Monday, 5 December 2011

Lost generation: N M Browne

I am of a strange generation, straddling two worlds. My grandmother, born in 1914 was ninety seven last week, her mother, who died when I was sixteen, was born at the end of the nineteenth century. I have had a direct link with the age that precedes the welfare state, the age of the horse drawn carriage, oil lamps and tin baths, domestic service, back street abortions and the fear of the workhouse. The link carries through two world wars,the creation of the NHS, the wireless, the radiogram, to the age of the pill, the radio, the tv the internet and the mobile phone. I remember when wash day took all day - my grandmother had a dolly and a mangle. She would boil, and blue and starch whites, then would dry and air, and iron and that too would take a whole day. I casually 'put a wash on' most days, use an ecology destroying tumble dryer and am a stranger to the iron.
Am I of the first generation to know less than my children? I first used a computer in 1985, used an early version of the internet in ’87. Even so I am an ignorant visitor to the digital age, irritating my children with my idiosyncratic approach, my inefficiency and impatience with instructions.
Our society has reached a degree of complexity that many of us don’t understand how it works. Indeed I don't even know how much I don't know, just how much a problem in an oil well in the Middle East directly impacts my ability to buy coffee in Richmond. One slight blip with the National Grid and we cannot cook or wash, or do our jobs. The failure of any one part of the system could paralyse the whole and as someone or other said we are never more than three meals from riot.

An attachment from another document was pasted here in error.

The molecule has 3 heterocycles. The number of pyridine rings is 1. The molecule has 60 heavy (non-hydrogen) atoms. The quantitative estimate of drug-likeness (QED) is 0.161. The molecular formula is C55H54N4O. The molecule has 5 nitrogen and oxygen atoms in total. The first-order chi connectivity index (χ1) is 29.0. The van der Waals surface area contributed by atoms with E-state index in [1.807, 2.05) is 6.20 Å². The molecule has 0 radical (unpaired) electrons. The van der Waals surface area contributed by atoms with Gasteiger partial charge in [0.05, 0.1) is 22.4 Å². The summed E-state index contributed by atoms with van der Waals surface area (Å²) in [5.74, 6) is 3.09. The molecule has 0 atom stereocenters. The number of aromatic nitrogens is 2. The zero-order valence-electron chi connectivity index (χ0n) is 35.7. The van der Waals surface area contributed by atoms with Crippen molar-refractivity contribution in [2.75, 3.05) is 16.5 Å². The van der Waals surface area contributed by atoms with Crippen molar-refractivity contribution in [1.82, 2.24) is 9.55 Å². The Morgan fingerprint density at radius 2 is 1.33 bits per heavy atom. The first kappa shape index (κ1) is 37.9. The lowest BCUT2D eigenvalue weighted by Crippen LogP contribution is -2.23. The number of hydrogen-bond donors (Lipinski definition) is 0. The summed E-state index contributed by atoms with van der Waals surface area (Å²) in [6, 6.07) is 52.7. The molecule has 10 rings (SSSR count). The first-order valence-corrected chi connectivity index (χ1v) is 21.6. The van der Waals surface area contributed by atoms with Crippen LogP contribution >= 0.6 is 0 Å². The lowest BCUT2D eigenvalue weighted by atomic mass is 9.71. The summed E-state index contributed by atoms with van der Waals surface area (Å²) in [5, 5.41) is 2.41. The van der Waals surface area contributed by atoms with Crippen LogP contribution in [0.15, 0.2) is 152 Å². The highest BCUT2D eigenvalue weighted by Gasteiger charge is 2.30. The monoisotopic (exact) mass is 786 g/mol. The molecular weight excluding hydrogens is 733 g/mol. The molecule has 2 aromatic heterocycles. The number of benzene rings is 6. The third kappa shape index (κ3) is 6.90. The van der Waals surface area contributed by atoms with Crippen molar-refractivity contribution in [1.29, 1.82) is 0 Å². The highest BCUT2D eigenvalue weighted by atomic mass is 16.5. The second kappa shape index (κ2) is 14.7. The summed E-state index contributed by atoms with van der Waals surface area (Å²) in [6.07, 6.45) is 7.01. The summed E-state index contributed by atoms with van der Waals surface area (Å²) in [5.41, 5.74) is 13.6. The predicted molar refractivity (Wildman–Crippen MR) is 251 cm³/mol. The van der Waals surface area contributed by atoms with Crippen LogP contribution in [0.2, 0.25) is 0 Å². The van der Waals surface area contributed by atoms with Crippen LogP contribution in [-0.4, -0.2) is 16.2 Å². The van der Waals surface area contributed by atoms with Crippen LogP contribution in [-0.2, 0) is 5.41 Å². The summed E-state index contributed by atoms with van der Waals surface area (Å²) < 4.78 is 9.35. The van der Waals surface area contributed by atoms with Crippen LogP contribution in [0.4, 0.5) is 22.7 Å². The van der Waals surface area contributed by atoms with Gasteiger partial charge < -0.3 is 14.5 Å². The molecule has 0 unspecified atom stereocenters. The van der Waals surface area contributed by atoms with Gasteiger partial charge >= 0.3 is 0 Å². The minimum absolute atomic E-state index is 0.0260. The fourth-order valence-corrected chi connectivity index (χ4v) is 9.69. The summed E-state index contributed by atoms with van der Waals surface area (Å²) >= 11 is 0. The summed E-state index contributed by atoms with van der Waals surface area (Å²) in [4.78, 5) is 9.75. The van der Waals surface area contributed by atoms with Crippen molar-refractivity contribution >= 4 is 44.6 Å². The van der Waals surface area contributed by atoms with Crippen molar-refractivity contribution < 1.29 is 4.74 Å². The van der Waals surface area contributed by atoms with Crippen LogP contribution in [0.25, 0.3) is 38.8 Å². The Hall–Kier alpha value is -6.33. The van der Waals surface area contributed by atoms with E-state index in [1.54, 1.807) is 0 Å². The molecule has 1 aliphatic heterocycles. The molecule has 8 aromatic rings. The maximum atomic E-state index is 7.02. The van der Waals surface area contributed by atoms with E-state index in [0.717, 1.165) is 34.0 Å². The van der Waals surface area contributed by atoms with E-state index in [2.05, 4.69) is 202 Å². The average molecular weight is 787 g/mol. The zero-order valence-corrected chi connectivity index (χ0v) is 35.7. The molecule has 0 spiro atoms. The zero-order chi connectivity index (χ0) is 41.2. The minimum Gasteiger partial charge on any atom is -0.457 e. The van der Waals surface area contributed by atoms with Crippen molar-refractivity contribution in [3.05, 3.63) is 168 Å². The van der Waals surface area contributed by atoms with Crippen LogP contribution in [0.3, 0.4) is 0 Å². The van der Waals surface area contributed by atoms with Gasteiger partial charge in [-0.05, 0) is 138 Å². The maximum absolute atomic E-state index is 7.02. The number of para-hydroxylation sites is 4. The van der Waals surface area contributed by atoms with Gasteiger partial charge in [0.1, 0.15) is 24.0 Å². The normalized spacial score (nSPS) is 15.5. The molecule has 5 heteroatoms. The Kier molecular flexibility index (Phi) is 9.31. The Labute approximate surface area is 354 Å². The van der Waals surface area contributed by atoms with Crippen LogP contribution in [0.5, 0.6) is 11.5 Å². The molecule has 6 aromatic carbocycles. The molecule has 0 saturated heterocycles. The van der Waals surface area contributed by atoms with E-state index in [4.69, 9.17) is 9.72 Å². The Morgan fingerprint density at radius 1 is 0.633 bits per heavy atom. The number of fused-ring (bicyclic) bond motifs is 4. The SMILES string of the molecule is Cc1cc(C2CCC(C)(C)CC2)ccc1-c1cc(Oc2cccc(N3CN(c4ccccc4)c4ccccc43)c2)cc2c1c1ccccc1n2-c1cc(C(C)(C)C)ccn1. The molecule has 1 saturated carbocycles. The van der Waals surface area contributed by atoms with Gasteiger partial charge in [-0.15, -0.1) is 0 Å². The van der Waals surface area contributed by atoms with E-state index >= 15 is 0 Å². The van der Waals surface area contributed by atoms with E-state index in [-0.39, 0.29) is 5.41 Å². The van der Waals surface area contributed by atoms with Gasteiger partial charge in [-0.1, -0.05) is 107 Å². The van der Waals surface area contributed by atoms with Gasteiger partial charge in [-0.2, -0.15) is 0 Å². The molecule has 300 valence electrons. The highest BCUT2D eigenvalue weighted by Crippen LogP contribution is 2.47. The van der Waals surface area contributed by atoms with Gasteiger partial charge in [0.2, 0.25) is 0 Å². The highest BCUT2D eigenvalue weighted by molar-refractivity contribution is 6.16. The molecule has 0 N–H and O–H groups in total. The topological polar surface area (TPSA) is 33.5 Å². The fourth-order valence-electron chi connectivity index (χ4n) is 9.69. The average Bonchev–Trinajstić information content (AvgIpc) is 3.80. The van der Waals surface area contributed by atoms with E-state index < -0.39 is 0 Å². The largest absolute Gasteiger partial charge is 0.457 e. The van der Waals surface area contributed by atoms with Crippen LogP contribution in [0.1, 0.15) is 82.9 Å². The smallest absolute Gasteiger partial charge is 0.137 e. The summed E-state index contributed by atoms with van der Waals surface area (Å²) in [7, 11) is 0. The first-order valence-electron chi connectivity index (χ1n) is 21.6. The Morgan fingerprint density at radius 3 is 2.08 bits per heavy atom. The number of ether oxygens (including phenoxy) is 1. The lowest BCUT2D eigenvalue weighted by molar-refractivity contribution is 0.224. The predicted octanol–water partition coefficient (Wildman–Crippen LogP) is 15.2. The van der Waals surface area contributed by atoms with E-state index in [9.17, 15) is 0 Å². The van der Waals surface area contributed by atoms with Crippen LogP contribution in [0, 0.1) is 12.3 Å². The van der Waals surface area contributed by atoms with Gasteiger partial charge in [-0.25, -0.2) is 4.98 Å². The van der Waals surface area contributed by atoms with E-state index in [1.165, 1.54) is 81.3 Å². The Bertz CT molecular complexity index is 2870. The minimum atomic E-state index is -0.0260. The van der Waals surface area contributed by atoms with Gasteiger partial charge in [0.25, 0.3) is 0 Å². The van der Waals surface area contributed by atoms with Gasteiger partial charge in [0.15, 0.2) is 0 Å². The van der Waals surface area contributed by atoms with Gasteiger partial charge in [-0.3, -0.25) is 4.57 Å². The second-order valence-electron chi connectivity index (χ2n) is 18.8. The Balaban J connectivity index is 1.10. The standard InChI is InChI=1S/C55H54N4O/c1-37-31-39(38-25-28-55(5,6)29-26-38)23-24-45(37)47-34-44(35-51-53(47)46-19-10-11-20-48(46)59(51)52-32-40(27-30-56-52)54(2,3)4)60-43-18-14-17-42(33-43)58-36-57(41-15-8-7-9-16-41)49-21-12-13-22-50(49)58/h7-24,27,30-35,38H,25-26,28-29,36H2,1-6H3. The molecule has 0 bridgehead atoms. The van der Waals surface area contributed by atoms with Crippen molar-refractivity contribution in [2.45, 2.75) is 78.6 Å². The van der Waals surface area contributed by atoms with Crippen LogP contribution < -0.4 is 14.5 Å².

The point of this ramble is this: complex societies when they fail, fail fast and in the past they have failed often. I like to write about such times, moments which straddle the rise and fall of one culture or another: the departure of the legions from Britain, the coming of the Angles; the moments when chaos descends. Fruitful as they are for stories however I’m not sure I want to live in such times and we may just be on the brink.
There is a well known article by Brian Ward- Perkins which suggests that once Rome with all its administration and advanced technological specialisation left these shores, the economy slumped to below its pre Roman level and took three hundred years to recover. According to Professor Ian Morris of Stanford until around 1700 societies have tended to reach a degree of complexity and then spectacularly imploded. The West has far exceeded that ceiling, have we finally reached a new one? Will my generation straddle a third world, that of the decline and fall of Europe? Tin bath anybody?